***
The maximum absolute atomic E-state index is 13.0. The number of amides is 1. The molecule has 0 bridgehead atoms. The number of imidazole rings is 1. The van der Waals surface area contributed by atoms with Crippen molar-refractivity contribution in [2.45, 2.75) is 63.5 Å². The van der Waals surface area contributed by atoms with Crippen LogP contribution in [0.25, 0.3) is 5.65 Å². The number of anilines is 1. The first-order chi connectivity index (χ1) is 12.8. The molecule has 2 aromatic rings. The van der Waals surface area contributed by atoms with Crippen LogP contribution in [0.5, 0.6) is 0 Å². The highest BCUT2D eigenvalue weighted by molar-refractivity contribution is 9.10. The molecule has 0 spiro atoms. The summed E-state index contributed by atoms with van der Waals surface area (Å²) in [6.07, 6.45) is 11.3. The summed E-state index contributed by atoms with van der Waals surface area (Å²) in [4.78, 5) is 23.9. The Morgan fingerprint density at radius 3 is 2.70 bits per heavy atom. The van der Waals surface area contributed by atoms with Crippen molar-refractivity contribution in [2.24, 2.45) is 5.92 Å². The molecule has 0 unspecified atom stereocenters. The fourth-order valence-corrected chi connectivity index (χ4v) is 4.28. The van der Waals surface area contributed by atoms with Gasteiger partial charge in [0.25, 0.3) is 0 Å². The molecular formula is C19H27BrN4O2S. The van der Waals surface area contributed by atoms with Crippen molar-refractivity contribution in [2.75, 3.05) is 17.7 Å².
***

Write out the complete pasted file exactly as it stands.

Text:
The maximum absolute atomic E-state index is 13.0. The number of amides is 1. The molecule has 0 bridgehead atoms. The number of imidazole rings is 1. The van der Waals surface area contributed by atoms with Crippen molar-refractivity contribution in [2.45, 2.75) is 63.5 Å². The van der Waals surface area contributed by atoms with Crippen LogP contribution in [0.25, 0.3) is 5.65 Å². The number of anilines is 1. The first-order chi connectivity index (χ1) is 12.8. The molecule has 2 aromatic rings. The van der Waals surface area contributed by atoms with Crippen LogP contribution in [0.5, 0.6) is 0 Å². The highest BCUT2D eigenvalue weighted by molar-refractivity contribution is 9.10. The molecule has 0 spiro atoms. The summed E-state index contributed by atoms with van der Waals surface area (Å²) in [6.07, 6.45) is 11.3. The summed E-state index contributed by atoms with van der Waals surface area (Å²) in [4.78, 5) is 23.9. The Morgan fingerprint density at radius 3 is 2.70 bits per heavy atom. The van der Waals surface area contributed by atoms with Crippen molar-refractivity contribution in [2.24, 2.45) is 5.92 Å². The molecule has 0 unspecified atom stereocenters. The fourth-order valence-corrected chi connectivity index (χ4v) is 4.28. The van der Waals surface area contributed by atoms with Gasteiger partial charge in [0.25, 0.3) is 0 Å². The molecular formula is C19H27BrN4O2S. The van der Waals surface area contributed by atoms with Crippen molar-refractivity contribution in [2.75, 3.05) is 17.7 Å².